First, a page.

Basil is a sweet and anise-flavored herb often used in Italian cuisine. It can be used fresh when in the season but is commonly sold dried throughout the year. There are several substitutes for basil if you don’t have it on hand or don’t want to buy it because of its high price.
Basil is often found in the cuisine of Southeast Asia, East India, the Middle East, Mediterranean regions, and some parts of Africa. This herb has a flavor similar to anise or licorice. You can substitute basil with parsley if you don’t have it available.
There are more than 36 varieties of basil plants known to man at present that come under two major categories. That is, sweet basil (Ocimum Basilicum) and Thai Basil (Ocimum Basilicum Minus). Among these varieties, four types are widely used for culinary purposes, green leaf basil, purple basil, lemon basil, and holy basil.
Basil is added at the end of the cooking process to retain its flavor and aroma. If this happens, then substitute for basil with flat-leaf parsley or cilantro.
What Is The Best Substitute For Basil
5) Mint Leaves
Mint leaves can be used as a substitute for basil due to their refreshing taste and vivid green color. When using mint leaves, remember that they are stronger than basil so use less than the recommended substitute ratio of basil. You can also pour some boiling water over mint leaves then let them sit for 10 minutes before using them as a substitute for basil.
Fresh mint leaves are not a substitute, because they have a stronger flavor than fresh or dried basil.
Mint leaves come from the Mentha plant grown in colder regions. The leaves are known for their strong, distinct flavor which comes from the essential oils found inside them. They tend to be green or even purple, although there are rarer varieties that can be gold or brown/bronze.
4) Lemon Balm Leaves
Lemon balm leaves are best used fresh because they are too bitter when dried. You can substitute lemon balm leaves for basil if you need to use it immediately. Keep in mind that the aroma and flavor of the two herbs are quite different. This substitute is highly recommended for curry dishes since lemon balm compliments this type of food well.
When dried, the leaves will have a similar look to those of fresh basil leaves. However, they’ll be smaller and wrinkled since they’re dried. The flavor of this substitute for basil isn’t as strong as that of basil but you can expect a wonderful lemony taste when added to recipes. If you want to use this substitute for basil in pesto, try substituting it with lemon zest instead because their flavors are quite similar.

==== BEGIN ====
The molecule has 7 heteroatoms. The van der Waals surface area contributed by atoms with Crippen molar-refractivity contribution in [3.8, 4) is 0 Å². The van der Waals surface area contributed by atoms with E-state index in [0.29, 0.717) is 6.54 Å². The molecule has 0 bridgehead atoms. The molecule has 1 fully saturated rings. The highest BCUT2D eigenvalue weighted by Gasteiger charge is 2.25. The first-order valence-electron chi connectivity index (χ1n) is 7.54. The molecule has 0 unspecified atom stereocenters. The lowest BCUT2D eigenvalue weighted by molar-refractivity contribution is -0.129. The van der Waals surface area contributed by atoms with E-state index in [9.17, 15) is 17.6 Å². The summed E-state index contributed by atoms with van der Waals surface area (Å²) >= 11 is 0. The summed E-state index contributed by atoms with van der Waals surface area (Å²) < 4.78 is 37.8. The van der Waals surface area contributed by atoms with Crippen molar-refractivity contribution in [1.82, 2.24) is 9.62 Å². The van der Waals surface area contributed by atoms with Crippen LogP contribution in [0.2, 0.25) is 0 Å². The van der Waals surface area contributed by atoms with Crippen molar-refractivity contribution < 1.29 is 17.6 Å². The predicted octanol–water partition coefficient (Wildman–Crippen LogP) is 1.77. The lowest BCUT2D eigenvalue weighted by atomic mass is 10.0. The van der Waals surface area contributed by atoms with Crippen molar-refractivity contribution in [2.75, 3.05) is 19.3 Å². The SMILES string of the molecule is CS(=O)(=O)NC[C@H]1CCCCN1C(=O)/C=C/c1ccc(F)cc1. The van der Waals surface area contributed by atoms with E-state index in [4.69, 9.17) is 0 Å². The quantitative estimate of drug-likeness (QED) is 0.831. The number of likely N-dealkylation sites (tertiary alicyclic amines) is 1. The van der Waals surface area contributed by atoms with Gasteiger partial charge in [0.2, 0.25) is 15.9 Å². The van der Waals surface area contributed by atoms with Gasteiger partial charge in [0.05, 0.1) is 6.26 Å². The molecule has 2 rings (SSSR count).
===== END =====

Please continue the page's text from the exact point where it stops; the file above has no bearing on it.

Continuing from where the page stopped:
3) Tarragon Leaves
Tarragon leaves have an anise-like flavor that makes them a good substitute for basil in many recipes including salads, chicken, fish, pasta, and curry dishes. Adding tarragon leaves to your dish will also give it a unique fragrance that is not found in basil substitutes.
Tarragon leaves substitute perfectly for basil in any dish you want to add a little extra pop filled with flavor. It’s an essential ingredient of French cooking and can be used in almost any recipe that calls for basil. Many people say it has a more robust flavor than the traditional Italian herb. The only difference is that tarragon leaves have a slightly bitter taste to them, but they’re still very delicious.
2) Parsley Leaves
Parsley leaves are the best substitute for basil if you need to use it in soups, salads, casseroles, and baked dishes. This substitute imparts an earthy flavor to your dish so make sure to add parsley at the beginning of the cooking process.
This substitute has a stronger flavor than basil that may or may not be what you are looking for in your recipe. If you find that the parsley is too strong in its substitute form then I recommend adding an extra dose of fresh basil after it has been cooked to balance out the flavors better. Parsley also tends to lose its bright color when exposed to high heat, so this substitute is best used in cold dishes like salads or salsa. Two teaspoons of dried parsley are equivalent to one tablespoon of fresh parsley leaves.
1) Cilantro Leaves
Cilantro leaves are often used as a substitute for basil because they have similar health benefits including strong anti-oxidants. The component slows down cell aging and prevents cancerous cells from growing. You can also use fresh or dried cilantro leaves as a substitute for basil in most recipes. Their distinctive taste does not overpower other ingredients in your dish.
Cilantro leaves are a popular substitute for basil in the Middle East, Southeast Asia, and South Asia. This substitute is easily identified by its distinct flavor, a mix of lemon and coriander. Cilantro leaves work great when making chutneys or curry dishes that require fresh herbs for taste.
Pennyroyal leaves are also an excellent substitute for basil if it’s unavailable or too expensive at the grocery store. This substitute has a slightly bitter and peppery flavor, with hints of mint and parsley. It adds a wonderful aroma to any meal when used as a substitute for basil in curry dishes, especially fish dishes. The pennyroyal compliments both flavors well. You can add pennyroyal leaves into your dish when cooking or sprinkle it on top before serving to prevent the flavor from dissipating.
Basil oregano is an incredible substitute for basil in pasta dishes, soups, stews, pesto, and sauces. It has a milder taste than basil so substitute only ¼ of your recipe’s required amount of basil with basil oregano substitute to maintain the original taste. Note that this substitute will have little impact on curries because these two herbs do not complement each other well.
As you can see, there are several substitutes for basil which makes this herb very affordable. If a substitute for basil is used correctly, it will still allow your dish to have the original taste you’re looking for.